Historic England has published revised guidance on the impact of tall buildings amid a surge in applications for new skyscrapers. London is at the heart of this dash to reach for the skies, but big schemes are stacking up next to Georgian and Victorian estates that have conservationists and communities worried.
The Government’s statutory advisor on heritage issues said tall buildings should make a positive contribution to city life but warned they can also seriously harm places.
The Government has agreed with the results of research carried out by Historic England and has listed a number of inter-war pubs on the grounds the buildings represent the best surviving examples of a building type “which is stitched into the fabric of English culture”.
The pubs, most listed at Grade II and one upgraded to II*, are local landmarks. Their design was shaped by the “improved pub” movement that followed the First World War.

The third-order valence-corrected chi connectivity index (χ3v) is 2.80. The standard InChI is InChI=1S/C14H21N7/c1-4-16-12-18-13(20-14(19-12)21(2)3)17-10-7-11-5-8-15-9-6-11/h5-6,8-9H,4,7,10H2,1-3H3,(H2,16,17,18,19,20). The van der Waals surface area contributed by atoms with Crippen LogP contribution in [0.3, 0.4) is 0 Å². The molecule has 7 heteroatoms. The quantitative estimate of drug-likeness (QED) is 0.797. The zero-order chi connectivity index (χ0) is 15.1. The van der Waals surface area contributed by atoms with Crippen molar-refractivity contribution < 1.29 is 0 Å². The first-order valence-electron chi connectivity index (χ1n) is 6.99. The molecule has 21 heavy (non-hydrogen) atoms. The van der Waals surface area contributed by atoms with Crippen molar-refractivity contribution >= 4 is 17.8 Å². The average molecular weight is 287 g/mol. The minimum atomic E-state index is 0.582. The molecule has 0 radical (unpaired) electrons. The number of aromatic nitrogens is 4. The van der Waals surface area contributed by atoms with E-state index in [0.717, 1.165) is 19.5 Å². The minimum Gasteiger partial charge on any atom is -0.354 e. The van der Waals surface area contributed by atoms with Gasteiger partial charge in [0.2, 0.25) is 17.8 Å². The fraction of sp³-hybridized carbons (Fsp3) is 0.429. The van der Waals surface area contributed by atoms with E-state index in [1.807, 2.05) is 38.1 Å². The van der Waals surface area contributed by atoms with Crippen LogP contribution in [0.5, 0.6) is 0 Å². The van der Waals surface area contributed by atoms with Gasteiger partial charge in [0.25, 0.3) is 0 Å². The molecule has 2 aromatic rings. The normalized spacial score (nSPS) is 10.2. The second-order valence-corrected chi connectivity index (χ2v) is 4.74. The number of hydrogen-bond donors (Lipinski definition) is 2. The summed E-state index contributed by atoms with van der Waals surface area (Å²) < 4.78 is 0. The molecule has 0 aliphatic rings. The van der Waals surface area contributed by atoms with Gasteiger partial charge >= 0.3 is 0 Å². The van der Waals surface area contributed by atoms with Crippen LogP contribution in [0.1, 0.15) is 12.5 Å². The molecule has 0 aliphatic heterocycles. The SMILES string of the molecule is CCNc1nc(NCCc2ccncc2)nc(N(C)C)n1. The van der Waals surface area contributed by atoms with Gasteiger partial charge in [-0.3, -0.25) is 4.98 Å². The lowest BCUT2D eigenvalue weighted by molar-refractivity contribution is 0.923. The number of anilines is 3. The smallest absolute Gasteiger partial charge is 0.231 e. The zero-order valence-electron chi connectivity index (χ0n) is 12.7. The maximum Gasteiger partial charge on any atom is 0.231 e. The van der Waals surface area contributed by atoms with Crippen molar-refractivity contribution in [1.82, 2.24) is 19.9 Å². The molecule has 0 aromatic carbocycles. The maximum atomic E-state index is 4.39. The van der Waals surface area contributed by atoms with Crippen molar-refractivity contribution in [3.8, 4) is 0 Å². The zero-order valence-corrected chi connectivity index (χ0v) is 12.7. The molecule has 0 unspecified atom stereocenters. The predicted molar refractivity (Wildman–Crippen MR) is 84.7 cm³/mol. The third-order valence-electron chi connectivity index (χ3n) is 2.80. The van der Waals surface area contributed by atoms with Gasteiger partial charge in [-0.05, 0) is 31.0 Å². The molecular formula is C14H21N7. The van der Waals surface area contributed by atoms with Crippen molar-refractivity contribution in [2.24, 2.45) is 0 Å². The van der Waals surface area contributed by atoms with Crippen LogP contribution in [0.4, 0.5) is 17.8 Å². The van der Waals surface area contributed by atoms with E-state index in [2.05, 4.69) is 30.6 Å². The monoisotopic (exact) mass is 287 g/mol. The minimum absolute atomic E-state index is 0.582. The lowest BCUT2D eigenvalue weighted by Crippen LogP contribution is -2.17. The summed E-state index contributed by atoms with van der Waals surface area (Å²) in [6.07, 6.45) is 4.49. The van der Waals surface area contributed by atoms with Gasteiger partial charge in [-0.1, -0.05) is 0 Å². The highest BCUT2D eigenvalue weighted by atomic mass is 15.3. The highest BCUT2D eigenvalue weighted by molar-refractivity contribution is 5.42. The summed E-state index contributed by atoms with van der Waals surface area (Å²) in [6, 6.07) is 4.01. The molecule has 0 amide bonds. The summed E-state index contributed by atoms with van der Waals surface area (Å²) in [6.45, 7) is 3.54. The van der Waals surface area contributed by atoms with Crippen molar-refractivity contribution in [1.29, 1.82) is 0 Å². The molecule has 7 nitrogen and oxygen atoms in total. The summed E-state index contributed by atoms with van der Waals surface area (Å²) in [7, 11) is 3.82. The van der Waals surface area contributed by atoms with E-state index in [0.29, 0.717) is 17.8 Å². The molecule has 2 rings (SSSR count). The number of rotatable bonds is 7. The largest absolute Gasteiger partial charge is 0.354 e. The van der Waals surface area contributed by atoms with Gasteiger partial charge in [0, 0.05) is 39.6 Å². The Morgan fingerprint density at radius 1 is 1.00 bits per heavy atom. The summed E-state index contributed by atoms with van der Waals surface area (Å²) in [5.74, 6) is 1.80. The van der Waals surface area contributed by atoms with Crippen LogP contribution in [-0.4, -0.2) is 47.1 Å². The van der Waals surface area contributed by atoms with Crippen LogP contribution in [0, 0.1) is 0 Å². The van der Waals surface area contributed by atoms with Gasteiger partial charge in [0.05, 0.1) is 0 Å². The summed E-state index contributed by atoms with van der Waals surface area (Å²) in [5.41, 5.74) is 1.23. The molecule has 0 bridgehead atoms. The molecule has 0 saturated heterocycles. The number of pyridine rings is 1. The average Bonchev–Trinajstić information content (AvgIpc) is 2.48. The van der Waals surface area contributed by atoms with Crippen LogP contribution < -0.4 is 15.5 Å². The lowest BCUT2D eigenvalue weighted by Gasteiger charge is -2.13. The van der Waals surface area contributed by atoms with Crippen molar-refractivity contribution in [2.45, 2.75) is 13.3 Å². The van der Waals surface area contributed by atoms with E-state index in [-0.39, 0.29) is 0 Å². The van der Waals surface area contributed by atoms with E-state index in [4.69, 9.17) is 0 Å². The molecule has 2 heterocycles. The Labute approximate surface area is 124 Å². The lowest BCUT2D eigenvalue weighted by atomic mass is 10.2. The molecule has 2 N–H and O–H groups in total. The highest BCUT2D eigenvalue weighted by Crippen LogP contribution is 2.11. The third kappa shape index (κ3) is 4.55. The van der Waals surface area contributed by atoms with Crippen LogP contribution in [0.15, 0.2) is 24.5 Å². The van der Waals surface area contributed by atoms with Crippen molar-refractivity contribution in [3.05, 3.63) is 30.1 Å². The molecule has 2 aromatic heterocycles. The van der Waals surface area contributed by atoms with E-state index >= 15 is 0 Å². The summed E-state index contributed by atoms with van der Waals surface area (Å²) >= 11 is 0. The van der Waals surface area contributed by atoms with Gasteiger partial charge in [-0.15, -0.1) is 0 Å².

Westminster City Council is considering taking legal action against the developer CLTX Ltd over the demolition of a pub in Maida Vale, west London. It was being considered for listing, as it was one of the last buildings left standing in its street during WW2 bombings.
The council had rejected plans to pull down the Carlton Tavern in Carlton Vale in January. CLTX Ltd wants to build a ground-floor pub with four upper floors comprising ten residential units. The planning sub-committee turned down this proposal on January 13 because “the bulk, height and detailed design the new building would be detrimental to the view from the adjacent Maida Vale Conservation Area”.